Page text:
Can a john take pride in patronizing hookers? This was the question set off in my mind after reading former porn star/prostitute/sex activist/performance artist/writer Annie Sprinkle’s review of Paying for It, Chester Brown’s memoir of being a john, in the New York Times Book Review for Sunday 7/3/11.
A “john,” as I’m sure most everybody knows, is the slang word for a prostitute’s customer. Also known as a “trick,” but we’ll stick to johns for the purpose of this discussion.
A few weeks ago I looked at this book for about a half hour in the bookstore as a possible review subject for a column I do for an adult magazine. One thing that struck me was that Paying for It caught the loneliness of the “john experience” quite well and so I hesitated to read it. It brought back too many unpleasant memories. Over the years, I’ve had plenty of encounters with hookers. (By the way, I loathe the icy, emasculating word “sex worker,” and “prostitute” isn’t much better, although I can’t get around using it sometimes. Still, no form of positive thinking will ever salvage it from its harshness and judgmental tone.)
The number one emotion I have felt in connection with paying for sex is loneliness afterward–even when the experience itself was pleasant, as it frequently can be. Yes: emptiness, aloneness. Of something lacking in me. So I haven’t read Brown’s whole book yet. My impression of the style of the drawings in this comic strip-style memoir is that they are very detached, almost passionless. This artistic approach clashes with what I remember most fondly about my own experiences with hookers, which was of a fleshy excitement even when the encounter wasn’t so hot, of a tactile aliveness resulting from my pleasure and awe or just my fascination at this bountiful femininity being available to lil ole me for something as simple, and non-binding, as mere money.
I’ve written about this subject at length myself in fiction, short memoirs in adult magazines, and in X-rated screenplays. In film, The Masseuse 2 is from the hookers’ point of view, and The Masseuse 3 includes the customers’ angle more prominently. They were two of the best regarded X-rated movies of the 90s. A French critic recently wrote an interesting analysis of the film here; and here is the English version of that article, somewhat mangled in Google’s automatic translation but readable enough to make it clear that I treated the subject, and the characters, with seriousness. The fantasy of a masochistic man cleaning a domineering woman’s house, which figures prominently in my new ebook Learning to be CRUEL, pops up in Masseuse 2 as well.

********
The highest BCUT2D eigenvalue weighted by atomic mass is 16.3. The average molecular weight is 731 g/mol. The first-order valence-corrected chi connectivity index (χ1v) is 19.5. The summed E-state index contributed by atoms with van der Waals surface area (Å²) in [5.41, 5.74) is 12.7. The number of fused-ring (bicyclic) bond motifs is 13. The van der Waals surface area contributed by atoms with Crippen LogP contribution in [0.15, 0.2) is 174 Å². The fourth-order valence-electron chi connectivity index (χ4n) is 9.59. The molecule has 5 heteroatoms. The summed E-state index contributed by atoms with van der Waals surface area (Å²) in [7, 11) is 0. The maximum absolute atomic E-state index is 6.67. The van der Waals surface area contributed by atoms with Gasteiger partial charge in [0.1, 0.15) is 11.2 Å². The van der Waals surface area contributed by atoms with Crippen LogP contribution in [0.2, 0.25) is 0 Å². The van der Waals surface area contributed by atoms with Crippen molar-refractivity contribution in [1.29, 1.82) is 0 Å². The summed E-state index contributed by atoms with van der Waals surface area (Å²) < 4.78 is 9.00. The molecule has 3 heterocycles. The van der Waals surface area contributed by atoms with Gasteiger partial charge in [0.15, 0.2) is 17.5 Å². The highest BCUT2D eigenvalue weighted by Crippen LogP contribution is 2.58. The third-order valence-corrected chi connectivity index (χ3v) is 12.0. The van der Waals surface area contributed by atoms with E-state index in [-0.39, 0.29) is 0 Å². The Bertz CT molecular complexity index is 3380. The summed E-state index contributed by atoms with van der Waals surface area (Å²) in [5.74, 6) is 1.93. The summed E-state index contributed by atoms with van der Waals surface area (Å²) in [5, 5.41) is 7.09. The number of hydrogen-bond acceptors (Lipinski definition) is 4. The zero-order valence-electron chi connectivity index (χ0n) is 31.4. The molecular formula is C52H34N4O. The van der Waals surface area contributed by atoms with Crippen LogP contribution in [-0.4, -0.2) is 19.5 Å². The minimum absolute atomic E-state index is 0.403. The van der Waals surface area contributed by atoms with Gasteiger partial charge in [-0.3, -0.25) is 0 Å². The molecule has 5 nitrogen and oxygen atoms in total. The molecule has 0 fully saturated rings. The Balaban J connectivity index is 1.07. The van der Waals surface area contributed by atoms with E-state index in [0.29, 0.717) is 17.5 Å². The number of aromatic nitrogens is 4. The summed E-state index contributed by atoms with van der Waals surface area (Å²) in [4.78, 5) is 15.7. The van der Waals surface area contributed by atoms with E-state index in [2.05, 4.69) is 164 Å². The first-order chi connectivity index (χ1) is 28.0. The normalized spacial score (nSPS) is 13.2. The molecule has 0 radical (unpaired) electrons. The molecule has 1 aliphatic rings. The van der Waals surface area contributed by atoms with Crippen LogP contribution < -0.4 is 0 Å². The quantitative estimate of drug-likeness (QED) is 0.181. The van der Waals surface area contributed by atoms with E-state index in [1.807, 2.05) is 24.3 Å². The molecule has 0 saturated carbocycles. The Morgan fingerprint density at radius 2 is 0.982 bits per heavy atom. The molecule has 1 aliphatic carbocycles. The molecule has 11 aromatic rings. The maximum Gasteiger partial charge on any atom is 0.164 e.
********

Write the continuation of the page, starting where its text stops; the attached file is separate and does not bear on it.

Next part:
Ms. Sprinkle, whom I know slightly from my work in the adult magazine business (although I haven’t seen her for many years), and who is a nice lady, makes the statement in her review that “There are millions of johns, but for one to come out voluntarily–with honesty, integrity, and pride–is rare indeed.” I had to shake my head at that. There are many writers certainly who have written well about this subject, with honesty and integrity if often in the somewhat veiled form of fiction. But Ms. Sprinkle, by her own admission on the Times’ ArtsBeat blog, rarely reads fiction. Still, I wonder if she is acquainted with James Jones’ great novel From Here to Eternity, which chronicled the interactions of clients and prostitutes with great skill, and to my mind is the best thing I ever read on the subject. Part of the story centers around a brothel that American soldiers patronize just before America enters World War 2.
Jones certainly wrote with honesty and integrity. As far as “pride” goes, well, he wrote like a mature man of the old school, and about a subject such as this, his characters expressed the ambivalence any half-way sensitive guy would feel about falling for a woman who sells her favors for a living.
Having pride in being a john strikes me as oxymoronic. To my mind, the two don’t go together, because I’ll always have the sneaking suspicion that I couldn’t get for free what I just got for money. No, correct that–not the sneaking suspicion, but the knowledge, that I couldn’t get it without cash. That hurts my pride, doesn’t boost it.
Hey, maybe I will end up reviewing Paying for It at some point. I’m certainly qualified to do so and might have some interesting things to say further…and maybe I’ll even learn something once I get past my emotions about the subject.